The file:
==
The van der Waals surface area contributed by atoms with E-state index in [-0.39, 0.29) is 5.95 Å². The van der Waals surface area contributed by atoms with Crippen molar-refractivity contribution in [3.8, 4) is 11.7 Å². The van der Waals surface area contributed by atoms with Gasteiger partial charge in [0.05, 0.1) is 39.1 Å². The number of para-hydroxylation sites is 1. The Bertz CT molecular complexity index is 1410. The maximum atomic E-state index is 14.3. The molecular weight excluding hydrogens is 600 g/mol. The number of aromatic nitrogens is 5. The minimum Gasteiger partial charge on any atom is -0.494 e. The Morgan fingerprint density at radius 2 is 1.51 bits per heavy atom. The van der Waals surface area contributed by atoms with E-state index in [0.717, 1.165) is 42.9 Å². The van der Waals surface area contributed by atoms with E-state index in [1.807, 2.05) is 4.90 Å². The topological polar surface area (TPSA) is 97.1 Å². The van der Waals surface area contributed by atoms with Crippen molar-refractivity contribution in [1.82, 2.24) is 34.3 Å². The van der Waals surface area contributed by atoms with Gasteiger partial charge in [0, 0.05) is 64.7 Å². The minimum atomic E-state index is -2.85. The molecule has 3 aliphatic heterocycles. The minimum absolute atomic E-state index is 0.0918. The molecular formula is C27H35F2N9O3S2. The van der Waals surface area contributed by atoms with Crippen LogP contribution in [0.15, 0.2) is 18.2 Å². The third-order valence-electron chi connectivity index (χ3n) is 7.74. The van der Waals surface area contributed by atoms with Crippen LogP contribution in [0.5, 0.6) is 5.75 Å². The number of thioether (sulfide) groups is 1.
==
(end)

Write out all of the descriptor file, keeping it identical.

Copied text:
The van der Waals surface area contributed by atoms with E-state index in [-0.39, 0.29) is 5.95 Å². The van der Waals surface area contributed by atoms with Crippen molar-refractivity contribution in [3.8, 4) is 11.7 Å². The van der Waals surface area contributed by atoms with Gasteiger partial charge in [0.05, 0.1) is 39.1 Å². The number of para-hydroxylation sites is 1. The Bertz CT molecular complexity index is 1410. The maximum atomic E-state index is 14.3. The molecular weight excluding hydrogens is 600 g/mol. The number of aromatic nitrogens is 5. The minimum Gasteiger partial charge on any atom is -0.494 e. The Morgan fingerprint density at radius 2 is 1.51 bits per heavy atom. The van der Waals surface area contributed by atoms with E-state index in [0.717, 1.165) is 42.9 Å². The van der Waals surface area contributed by atoms with E-state index in [1.807, 2.05) is 4.90 Å². The topological polar surface area (TPSA) is 97.1 Å². The van der Waals surface area contributed by atoms with Crippen molar-refractivity contribution in [1.82, 2.24) is 34.3 Å². The van der Waals surface area contributed by atoms with Gasteiger partial charge in [0, 0.05) is 64.7 Å². The minimum atomic E-state index is -2.85. The molecule has 3 aliphatic heterocycles. The minimum absolute atomic E-state index is 0.0918. The molecular formula is C27H35F2N9O3S2. The van der Waals surface area contributed by atoms with Crippen LogP contribution in [0.15, 0.2) is 18.2 Å². The third-order valence-electron chi connectivity index (χ3n) is 7.74. The van der Waals surface area contributed by atoms with Crippen LogP contribution in [0.5, 0.6) is 5.75 Å². The number of thioether (sulfide) groups is 1.